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and gentlemen, Queen Victoria gave this superb outfit to him with the words: 'Here, Tom Thumb, is the little carriage, together with the horses, together with the harness—here, Thomas, take it. Take these to America; show it to your countrymen. Tell the people of America that it cost three thousand pounds in our money or $15,000 in their money. Take it, Thomas, take it.'"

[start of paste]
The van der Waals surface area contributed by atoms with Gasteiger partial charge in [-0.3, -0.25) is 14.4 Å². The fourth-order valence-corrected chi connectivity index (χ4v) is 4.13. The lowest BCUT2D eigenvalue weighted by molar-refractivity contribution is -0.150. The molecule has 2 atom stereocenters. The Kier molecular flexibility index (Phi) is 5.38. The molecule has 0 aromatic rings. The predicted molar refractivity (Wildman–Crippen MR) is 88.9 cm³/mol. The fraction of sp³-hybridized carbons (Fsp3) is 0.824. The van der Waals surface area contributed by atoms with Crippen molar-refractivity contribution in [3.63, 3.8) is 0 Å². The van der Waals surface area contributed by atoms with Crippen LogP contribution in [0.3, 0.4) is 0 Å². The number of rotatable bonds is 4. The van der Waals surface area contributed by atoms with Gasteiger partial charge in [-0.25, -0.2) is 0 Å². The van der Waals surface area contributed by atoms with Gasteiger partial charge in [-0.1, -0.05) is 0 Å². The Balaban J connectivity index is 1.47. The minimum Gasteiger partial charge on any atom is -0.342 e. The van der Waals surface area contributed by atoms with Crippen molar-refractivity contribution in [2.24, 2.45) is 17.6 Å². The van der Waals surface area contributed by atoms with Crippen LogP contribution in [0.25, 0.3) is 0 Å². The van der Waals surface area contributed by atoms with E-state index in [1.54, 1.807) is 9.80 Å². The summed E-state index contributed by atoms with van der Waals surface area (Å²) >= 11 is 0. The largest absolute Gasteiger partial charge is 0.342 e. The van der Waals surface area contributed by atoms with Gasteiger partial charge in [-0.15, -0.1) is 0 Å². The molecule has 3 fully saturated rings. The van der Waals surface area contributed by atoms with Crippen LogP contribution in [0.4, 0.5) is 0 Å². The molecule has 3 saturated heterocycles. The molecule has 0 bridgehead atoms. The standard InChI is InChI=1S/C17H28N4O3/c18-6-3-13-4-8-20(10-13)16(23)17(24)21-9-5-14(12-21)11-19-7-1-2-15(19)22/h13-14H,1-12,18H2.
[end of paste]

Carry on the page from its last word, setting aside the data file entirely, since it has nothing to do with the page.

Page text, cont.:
Showmen were often given names for the city or county in which they were hired. Thus "Cincinnati Bill" or "Chicago Jim" would not only serve as well as any other name, but they possessed this advantage, that they indicated in a breath where Bill or Jim had been picked up by the circus. When the show was touring Texas we chanced to hire a man in Bastrop county. Of course we called him Bastrop. He proved to be an "all around" handy man, and, while he had no professional training for any particular feat or "turn," he proved a capable man in whatever position he was placed. One of his early duties was that of driving; but there came a time when he was given a chance to distinguish himself. After we had "opened our doors" for business in a